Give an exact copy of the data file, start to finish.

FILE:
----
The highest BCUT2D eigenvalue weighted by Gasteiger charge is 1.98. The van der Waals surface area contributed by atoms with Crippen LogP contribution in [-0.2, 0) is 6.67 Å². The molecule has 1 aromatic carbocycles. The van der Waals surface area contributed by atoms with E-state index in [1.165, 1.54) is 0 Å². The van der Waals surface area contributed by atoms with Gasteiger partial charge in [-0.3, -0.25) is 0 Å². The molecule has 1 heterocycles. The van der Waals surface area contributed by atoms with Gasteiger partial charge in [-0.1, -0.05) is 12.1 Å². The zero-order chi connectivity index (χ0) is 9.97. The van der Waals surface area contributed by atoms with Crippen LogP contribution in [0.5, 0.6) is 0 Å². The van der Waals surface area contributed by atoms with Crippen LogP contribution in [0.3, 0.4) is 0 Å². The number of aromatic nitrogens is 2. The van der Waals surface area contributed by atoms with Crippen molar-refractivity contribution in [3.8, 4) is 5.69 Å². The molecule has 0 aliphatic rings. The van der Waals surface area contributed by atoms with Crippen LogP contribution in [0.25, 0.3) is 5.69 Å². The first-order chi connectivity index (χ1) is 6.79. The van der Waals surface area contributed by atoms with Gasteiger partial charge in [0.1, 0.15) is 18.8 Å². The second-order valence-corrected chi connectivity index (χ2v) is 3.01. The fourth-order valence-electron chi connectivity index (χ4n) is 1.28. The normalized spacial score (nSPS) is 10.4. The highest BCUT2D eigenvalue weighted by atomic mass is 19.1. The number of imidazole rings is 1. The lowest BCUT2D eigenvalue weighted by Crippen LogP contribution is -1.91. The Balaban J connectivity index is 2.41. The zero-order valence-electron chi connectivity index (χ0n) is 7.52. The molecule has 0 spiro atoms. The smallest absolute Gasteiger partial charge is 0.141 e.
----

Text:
The highest BCUT2D eigenvalue weighted by Gasteiger charge is 1.98. The van der Waals surface area contributed by atoms with Crippen LogP contribution in [-0.2, 0) is 6.67 Å². The molecule has 1 aromatic carbocycles. The van der Waals surface area contributed by atoms with E-state index in [1.165, 1.54) is 0 Å². The van der Waals surface area contributed by atoms with Gasteiger partial charge in [-0.3, -0.25) is 0 Å². The molecule has 1 heterocycles. The van der Waals surface area contributed by atoms with Gasteiger partial charge in [-0.1, -0.05) is 12.1 Å². The zero-order chi connectivity index (χ0) is 9.97. The van der Waals surface area contributed by atoms with Crippen LogP contribution in [0.5, 0.6) is 0 Å². The van der Waals surface area contributed by atoms with Crippen LogP contribution in [0.3, 0.4) is 0 Å². The number of aromatic nitrogens is 2. The van der Waals surface area contributed by atoms with Crippen molar-refractivity contribution in [3.8, 4) is 5.69 Å². The molecule has 0 aliphatic rings. The van der Waals surface area contributed by atoms with Crippen LogP contribution in [0.25, 0.3) is 5.69 Å². The first-order chi connectivity index (χ1) is 6.79. The van der Waals surface area contributed by atoms with Gasteiger partial charge in [0.1, 0.15) is 18.8 Å². The second-order valence-corrected chi connectivity index (χ2v) is 3.01. The fourth-order valence-electron chi connectivity index (χ4n) is 1.28. The normalized spacial score (nSPS) is 10.4. The highest BCUT2D eigenvalue weighted by atomic mass is 19.1. The number of imidazole rings is 1. The lowest BCUT2D eigenvalue weighted by Crippen LogP contribution is -1.91. The Balaban J connectivity index is 2.41. The zero-order valence-electron chi connectivity index (χ0n) is 7.52. The molecule has 0 spiro atoms. The smallest absolute Gasteiger partial charge is 0.141 e.